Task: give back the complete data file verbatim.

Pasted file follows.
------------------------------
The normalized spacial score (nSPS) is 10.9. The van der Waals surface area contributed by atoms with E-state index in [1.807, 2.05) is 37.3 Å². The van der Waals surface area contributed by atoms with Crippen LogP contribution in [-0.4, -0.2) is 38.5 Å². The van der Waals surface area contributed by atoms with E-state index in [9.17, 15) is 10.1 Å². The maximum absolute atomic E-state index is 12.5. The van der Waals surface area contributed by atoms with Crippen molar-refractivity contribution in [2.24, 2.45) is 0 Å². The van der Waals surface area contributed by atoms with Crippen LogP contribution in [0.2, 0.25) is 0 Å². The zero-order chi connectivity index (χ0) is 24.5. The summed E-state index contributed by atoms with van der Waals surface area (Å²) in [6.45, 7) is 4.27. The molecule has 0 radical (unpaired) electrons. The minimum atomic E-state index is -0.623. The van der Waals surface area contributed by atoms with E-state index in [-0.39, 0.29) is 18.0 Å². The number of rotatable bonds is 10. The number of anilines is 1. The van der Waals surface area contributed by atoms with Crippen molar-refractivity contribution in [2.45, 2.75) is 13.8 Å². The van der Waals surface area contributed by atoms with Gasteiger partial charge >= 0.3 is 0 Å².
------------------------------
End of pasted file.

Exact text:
The normalized spacial score (nSPS) is 10.9. The van der Waals surface area contributed by atoms with E-state index in [1.807, 2.05) is 37.3 Å². The van der Waals surface area contributed by atoms with Crippen LogP contribution in [-0.4, -0.2) is 38.5 Å². The van der Waals surface area contributed by atoms with E-state index in [9.17, 15) is 10.1 Å². The maximum absolute atomic E-state index is 12.5. The van der Waals surface area contributed by atoms with Crippen molar-refractivity contribution in [2.24, 2.45) is 0 Å². The van der Waals surface area contributed by atoms with Crippen LogP contribution in [0.2, 0.25) is 0 Å². The zero-order chi connectivity index (χ0) is 24.5. The summed E-state index contributed by atoms with van der Waals surface area (Å²) in [6.45, 7) is 4.27. The molecule has 0 radical (unpaired) electrons. The minimum atomic E-state index is -0.623. The van der Waals surface area contributed by atoms with E-state index in [-0.39, 0.29) is 18.0 Å². The number of rotatable bonds is 10. The number of anilines is 1. The van der Waals surface area contributed by atoms with Crippen molar-refractivity contribution in [2.45, 2.75) is 13.8 Å². The van der Waals surface area contributed by atoms with Gasteiger partial charge >= 0.3 is 0 Å².